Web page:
Jennifer Liston-Smith, our Director of Coaching & Consultancy, explores practical solutions for enabling and equipping managers to be family-friendly.
We need to talk about managers...
"Oh, and should we do something for managers, too?".
This comes up almost as an afterthought as we gather up papers from scoping out a maternity coaching programme with a client. And that's even when we've emphasised, as usual, early on that managers are an integral part of making it happen. It's often put conveniently aside, since everyone knows the managers challenge is quite hard to tackle.
At My Family Care, when we first touch upon the topic of engaging and retaining people at work with family responsibilities, we outline the need to tackle the practical aspects along with the developmental / emotional aspects and also the culture.
The practical side includes support with finding care solutions, having Backup Care in place, technology to support remote working, and so on.
The emotional / developmental side embraces coaching and leadership development for individuals who are integrating work and family. Overarching all of this, the culture looms large. An enabling culture involves senior sponsorship, great policies well communicated, a view of flexibility as a smart way of doing business (instead of a favour for some) and having managers aware, equipped and bought in.
It sounds easy, on paper.
Putting it into practice
So what are the options? Clearly they include:
- Group coaching for managers using case studies to stimulate an exchange of practice and guidance on tackling tricky conversations
- Virtual versions of the above, such as live webinars, engaging participants through polls and questions
- On demand resources, such as recorded webinars, e-learning and downloadable tools
- Variations on 1:1 coaching for managers, such as a bank of coaching sessions to be used as needed, or else including as part of maternity coaching a facilitated discussion between manager and maternity leaver, with the coach as mediator
- Enhancing internal capability: we often work with HR and Diversity practitioners to co-create tools and roadmaps for managers and we support internal capability to conduct those briefings with managers.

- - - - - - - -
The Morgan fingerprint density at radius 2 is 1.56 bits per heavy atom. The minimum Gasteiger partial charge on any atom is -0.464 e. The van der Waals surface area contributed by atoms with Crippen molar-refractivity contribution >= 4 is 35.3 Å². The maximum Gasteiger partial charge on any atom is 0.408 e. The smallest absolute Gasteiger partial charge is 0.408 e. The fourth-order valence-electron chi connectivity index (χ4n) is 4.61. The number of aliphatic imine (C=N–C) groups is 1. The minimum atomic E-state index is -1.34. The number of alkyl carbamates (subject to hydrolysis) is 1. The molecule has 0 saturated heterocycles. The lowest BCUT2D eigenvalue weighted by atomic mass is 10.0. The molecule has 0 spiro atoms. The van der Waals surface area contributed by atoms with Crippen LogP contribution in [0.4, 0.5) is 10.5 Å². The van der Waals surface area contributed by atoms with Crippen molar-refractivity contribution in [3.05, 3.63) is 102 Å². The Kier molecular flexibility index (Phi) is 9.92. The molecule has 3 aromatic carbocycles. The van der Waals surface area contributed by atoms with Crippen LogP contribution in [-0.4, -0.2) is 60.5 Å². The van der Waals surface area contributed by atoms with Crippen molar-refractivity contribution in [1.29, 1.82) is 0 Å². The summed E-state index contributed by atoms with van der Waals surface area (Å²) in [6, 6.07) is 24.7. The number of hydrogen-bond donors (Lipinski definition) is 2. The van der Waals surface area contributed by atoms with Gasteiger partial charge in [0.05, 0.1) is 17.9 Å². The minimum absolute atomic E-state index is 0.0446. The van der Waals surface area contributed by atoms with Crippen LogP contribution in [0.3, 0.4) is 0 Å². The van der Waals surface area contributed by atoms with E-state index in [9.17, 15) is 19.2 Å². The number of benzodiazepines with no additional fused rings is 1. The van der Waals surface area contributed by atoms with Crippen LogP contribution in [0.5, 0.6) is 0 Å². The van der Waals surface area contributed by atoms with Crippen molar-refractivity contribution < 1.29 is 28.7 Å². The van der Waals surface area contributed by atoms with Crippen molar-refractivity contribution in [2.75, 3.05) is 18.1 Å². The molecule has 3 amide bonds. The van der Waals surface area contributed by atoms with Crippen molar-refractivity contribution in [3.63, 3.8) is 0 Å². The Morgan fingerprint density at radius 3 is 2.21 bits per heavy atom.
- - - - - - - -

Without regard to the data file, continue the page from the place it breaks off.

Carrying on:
Preaching to the converted
All of the above programmes have a positive impact, and a blended solution is often the key. One of the things that worry those deciding what to implement is that - as we all know - managers are a group of individuals and (dare we admit?) their approach and personal capability will vary widely. The concern is that if any briefing or training is optional or voluntary, then those who come will be those who are already doing this well. And surely that's pointless?
Well, not exactly. In fact, it is always the "converted", gathered together and re-inspired, given new tools to bring consistency and recognised for having the vision and interest in the first place who will make a difference. They go on with new vigour after a managers' training session and they now have allies who have sat together in the room. It amplifies positive culture change.
How sensibly this fits with business aims
Those who are somewhat on the fence, or downright opposed do often attend, too, in our experience. We have seen them become the greatest advocates of having better conversations when they see how sensibly this fits with business aims; and that it's about making things happen, and not just all about being nice.
In amongst all this, we need to bear in mind that managers themselves are increasingly busy, under pressure, lacking time and are often in the midst of balancing career and family themselves, in what can seem like a roundabout they can't get off.
So the whole tone of managers' support in this area must recognise this, respect and acknowledge their position and provide them with actionable, practical frameworks and down-to-earth solutions.
Begin with the end in mind
Unlike the meeting described above, the engagements we like best are where we start out with a phase in which we gather all the stakeholders round the table to find out what current practice looks like, what the issues are and what impact is needed.
We do this more and more as part of partnering with leading clients in this area.
Like the second habit in Stephen Covey's 7 Habits of Highly Effective People, if we start out with the vision in mind for where we are heading, it will become really clear what the organisation's own managers need, what they will buy into and how it needs to be delivered. And the managers in turn will see it is a well thought through plan, worth their effort and attention.
Jennifer Liston-Smith, My Family Care